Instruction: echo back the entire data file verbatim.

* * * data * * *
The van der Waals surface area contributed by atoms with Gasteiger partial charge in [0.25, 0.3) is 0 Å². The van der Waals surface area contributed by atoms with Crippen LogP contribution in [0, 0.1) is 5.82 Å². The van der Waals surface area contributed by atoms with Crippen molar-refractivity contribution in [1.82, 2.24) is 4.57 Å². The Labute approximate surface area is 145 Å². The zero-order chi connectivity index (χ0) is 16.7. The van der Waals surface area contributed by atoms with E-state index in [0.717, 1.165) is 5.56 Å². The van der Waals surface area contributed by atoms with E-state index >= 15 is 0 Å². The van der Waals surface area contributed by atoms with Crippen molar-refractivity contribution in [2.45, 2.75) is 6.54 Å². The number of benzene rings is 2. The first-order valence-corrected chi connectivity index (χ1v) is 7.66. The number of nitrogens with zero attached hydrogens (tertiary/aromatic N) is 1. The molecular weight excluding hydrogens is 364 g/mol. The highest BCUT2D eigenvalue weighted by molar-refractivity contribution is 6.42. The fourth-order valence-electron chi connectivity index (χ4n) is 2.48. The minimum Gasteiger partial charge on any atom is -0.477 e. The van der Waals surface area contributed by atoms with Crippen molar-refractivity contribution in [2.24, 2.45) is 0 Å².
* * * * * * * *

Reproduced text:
The van der Waals surface area contributed by atoms with Gasteiger partial charge in [0.25, 0.3) is 0 Å². The van der Waals surface area contributed by atoms with Crippen LogP contribution in [0, 0.1) is 5.82 Å². The van der Waals surface area contributed by atoms with Crippen molar-refractivity contribution in [1.82, 2.24) is 4.57 Å². The Labute approximate surface area is 145 Å². The zero-order chi connectivity index (χ0) is 16.7. The van der Waals surface area contributed by atoms with E-state index in [0.717, 1.165) is 5.56 Å². The van der Waals surface area contributed by atoms with E-state index >= 15 is 0 Å². The van der Waals surface area contributed by atoms with Crippen molar-refractivity contribution in [2.45, 2.75) is 6.54 Å². The number of benzene rings is 2. The first-order valence-corrected chi connectivity index (χ1v) is 7.66. The number of nitrogens with zero attached hydrogens (tertiary/aromatic N) is 1. The molecular weight excluding hydrogens is 364 g/mol. The highest BCUT2D eigenvalue weighted by molar-refractivity contribution is 6.42. The fourth-order valence-electron chi connectivity index (χ4n) is 2.48. The minimum Gasteiger partial charge on any atom is -0.477 e. The van der Waals surface area contributed by atoms with Crippen molar-refractivity contribution in [2.24, 2.45) is 0 Å².